Birmingham: Indian skipper Saurav Ganguly has advocated a best of three finals to decide a tournament involving three or more teams to give 'a fair chance' to both the finalists.
We would love to have a best of three finals as it happens in Australia as it gives a fair chance to both the teams," Ganguly said on Saturday after India sealed a berth into the final of the Natwest triangular One-day series with a four-wicket win against Sri Lanka. "It is going to be anybody's game (in a one-off final), as it happens in One-day cricket, because you don't have time to get back," he said.
Ganguly had no problems with the scheduling of the tournament, however, which has seen India play back to back matches and would be reaching London for the final only on the eve of the match after completing its day-night game against Sri Lanka at Bristol on Thursday. "There is no point in complaining. It is not the first time it has happened. We played before like this in South Africa also," he said. Ganguly agreed that it was probably the first time that the team was doing consistently well abroad but refused to speculate on whether it was the best One-day side he had been involved with.
"This is probably the first time we have won abroad so consistently. But I don't want to compare with different sides," he said. India has chased thrice in this tournament and won on all occasions, thus silencing criticism that it is poor a chaser in One-day cricket. "It was probably the reason we were looking to bat deep. It was one of the reasons for Tendulkar coming at number four and Dravid at five," Ganguly said. "It has worked well so far but it is too early to pass a judgement.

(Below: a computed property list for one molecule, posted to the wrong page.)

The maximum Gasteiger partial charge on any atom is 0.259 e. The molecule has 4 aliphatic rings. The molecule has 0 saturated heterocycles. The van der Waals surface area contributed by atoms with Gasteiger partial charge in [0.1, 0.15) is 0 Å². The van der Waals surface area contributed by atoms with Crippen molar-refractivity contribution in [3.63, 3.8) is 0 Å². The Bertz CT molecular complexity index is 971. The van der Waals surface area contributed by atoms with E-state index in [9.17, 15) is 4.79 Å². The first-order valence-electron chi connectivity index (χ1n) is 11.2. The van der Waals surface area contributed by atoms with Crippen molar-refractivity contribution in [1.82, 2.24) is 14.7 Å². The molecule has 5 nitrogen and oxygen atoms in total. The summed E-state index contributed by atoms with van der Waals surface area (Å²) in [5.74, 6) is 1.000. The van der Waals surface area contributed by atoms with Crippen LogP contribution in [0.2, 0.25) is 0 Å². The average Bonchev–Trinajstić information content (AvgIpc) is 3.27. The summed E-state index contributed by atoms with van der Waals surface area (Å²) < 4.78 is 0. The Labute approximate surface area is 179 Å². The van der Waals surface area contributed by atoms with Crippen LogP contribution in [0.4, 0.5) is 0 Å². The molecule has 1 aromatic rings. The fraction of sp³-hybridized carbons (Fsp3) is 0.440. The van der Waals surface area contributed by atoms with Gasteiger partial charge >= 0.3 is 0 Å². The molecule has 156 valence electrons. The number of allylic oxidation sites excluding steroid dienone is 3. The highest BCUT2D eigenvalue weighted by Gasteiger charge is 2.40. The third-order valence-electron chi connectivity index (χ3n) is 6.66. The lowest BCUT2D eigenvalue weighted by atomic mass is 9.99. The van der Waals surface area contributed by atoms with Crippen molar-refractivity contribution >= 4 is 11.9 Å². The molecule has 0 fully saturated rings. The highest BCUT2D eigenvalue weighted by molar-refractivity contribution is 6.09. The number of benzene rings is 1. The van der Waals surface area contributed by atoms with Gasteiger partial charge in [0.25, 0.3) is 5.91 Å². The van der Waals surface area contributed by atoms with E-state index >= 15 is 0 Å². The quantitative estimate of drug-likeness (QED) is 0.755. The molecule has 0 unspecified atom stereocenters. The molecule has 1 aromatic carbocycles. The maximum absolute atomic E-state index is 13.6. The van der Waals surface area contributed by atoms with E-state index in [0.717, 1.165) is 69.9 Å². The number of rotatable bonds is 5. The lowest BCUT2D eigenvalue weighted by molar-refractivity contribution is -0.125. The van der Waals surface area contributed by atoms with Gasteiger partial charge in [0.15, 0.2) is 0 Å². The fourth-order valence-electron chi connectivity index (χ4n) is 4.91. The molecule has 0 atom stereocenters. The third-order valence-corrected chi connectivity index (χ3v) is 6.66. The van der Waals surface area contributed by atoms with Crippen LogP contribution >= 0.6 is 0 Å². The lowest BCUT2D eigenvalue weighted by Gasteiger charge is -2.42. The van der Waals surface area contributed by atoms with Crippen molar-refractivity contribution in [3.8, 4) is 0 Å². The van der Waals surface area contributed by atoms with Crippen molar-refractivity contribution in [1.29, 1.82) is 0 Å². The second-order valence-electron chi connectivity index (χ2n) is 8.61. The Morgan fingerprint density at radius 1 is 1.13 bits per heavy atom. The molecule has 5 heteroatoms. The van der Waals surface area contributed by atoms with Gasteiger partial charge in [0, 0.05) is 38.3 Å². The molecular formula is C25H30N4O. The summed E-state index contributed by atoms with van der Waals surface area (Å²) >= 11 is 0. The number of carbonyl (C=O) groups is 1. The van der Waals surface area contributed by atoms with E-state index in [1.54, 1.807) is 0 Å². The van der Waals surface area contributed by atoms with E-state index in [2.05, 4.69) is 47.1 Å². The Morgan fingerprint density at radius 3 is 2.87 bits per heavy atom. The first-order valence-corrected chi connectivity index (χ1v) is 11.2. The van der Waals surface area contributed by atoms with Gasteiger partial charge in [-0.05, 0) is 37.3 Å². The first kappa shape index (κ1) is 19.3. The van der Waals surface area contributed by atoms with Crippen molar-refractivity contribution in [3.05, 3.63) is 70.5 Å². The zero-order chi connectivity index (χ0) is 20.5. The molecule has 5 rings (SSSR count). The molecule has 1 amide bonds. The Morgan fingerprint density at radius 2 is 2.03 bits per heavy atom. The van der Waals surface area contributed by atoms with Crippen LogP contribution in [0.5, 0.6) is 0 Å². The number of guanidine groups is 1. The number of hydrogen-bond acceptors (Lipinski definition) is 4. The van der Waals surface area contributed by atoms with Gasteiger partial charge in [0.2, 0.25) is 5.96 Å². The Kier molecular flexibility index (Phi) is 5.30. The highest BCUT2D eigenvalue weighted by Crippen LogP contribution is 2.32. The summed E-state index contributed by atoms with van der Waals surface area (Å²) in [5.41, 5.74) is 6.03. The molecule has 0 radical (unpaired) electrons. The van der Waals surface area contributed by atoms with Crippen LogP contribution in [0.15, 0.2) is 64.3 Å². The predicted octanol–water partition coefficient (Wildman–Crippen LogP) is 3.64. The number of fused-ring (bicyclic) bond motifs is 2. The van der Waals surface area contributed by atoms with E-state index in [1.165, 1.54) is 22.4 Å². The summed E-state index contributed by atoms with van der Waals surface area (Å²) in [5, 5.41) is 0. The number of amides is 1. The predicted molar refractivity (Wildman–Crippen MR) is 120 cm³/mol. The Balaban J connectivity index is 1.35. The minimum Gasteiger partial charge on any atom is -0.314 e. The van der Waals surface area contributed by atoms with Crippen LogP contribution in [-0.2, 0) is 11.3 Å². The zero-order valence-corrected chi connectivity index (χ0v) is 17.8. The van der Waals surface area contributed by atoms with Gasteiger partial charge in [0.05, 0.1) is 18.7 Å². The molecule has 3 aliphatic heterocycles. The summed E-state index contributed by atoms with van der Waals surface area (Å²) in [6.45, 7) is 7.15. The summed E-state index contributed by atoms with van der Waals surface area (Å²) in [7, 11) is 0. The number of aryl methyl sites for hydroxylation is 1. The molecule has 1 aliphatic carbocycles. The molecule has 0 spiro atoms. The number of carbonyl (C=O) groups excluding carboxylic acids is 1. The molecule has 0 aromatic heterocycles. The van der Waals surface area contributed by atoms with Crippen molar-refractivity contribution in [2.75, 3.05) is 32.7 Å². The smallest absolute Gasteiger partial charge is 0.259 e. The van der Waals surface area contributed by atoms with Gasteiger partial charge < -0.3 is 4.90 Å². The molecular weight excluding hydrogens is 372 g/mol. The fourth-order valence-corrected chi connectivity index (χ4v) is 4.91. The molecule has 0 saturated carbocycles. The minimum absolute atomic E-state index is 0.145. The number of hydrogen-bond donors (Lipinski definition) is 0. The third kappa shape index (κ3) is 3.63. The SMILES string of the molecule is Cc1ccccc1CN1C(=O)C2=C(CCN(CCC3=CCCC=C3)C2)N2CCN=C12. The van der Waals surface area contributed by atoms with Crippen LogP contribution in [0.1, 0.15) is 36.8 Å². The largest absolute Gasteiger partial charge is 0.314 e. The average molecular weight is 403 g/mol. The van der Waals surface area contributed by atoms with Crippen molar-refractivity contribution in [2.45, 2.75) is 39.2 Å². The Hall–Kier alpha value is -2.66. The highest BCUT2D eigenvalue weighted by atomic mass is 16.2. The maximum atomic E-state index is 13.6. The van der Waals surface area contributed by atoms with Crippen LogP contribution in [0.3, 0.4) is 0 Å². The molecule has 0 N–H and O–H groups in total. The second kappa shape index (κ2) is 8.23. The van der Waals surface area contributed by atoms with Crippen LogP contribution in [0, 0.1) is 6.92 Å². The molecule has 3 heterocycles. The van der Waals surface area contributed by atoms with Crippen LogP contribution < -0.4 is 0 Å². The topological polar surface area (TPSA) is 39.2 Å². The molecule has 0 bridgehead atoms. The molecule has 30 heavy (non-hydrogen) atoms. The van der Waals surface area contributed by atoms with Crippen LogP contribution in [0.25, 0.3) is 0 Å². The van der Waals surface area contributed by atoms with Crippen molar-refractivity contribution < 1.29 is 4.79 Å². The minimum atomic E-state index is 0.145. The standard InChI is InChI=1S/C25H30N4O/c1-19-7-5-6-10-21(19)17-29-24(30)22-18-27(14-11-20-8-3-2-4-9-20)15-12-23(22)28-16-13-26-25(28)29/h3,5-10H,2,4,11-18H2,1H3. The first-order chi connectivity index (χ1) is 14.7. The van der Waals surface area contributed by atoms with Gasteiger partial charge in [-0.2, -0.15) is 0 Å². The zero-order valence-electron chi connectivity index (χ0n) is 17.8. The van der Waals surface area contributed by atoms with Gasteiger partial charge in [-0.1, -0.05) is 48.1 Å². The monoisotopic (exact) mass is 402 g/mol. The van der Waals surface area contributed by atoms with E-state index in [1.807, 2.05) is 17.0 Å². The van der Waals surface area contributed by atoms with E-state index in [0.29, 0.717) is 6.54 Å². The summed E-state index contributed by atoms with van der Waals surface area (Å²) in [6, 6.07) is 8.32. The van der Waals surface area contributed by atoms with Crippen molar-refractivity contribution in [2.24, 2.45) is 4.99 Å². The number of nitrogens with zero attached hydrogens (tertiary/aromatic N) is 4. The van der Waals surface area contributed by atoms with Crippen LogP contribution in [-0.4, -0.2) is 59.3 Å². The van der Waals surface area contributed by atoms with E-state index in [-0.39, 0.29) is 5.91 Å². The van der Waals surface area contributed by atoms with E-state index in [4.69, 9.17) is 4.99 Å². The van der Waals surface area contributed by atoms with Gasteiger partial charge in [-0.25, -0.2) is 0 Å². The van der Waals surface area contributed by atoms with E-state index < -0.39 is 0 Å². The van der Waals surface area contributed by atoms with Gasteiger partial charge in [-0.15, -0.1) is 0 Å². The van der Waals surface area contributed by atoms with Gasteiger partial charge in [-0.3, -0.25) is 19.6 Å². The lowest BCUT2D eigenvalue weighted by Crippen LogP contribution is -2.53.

You have to judge over a period of time, not in two-three games." Ganguly was extremely satisfied with the performance of his bowlers but insisted that England still had not seen the best of left-arm seamer Zaheer Khan yet. "He has bowled well in patches but I think we haven't seen his best. I hope he turns the tournament around at Lord's next week," he said. And even though the team was brimming with talent, Ganguly said the door to the national squad was not closed to outstanding youngsters. "If someone is very special, he would get a chance. But boys (in the team) are settling down well."
The Indian skipper did not agree to the suggestion that the absence of off spinner Muthiah Muralitharan had affected Sri Lanka's campaign in the series in which the islanders have lost all four of their matches so far. "The last time they played in 1999, they had Murali but they didn't do too well. I think in these conditions, a lot depends on your fast bowlers, though on this wicket probably he (Muralitharan) would have been handy," Ganguly said.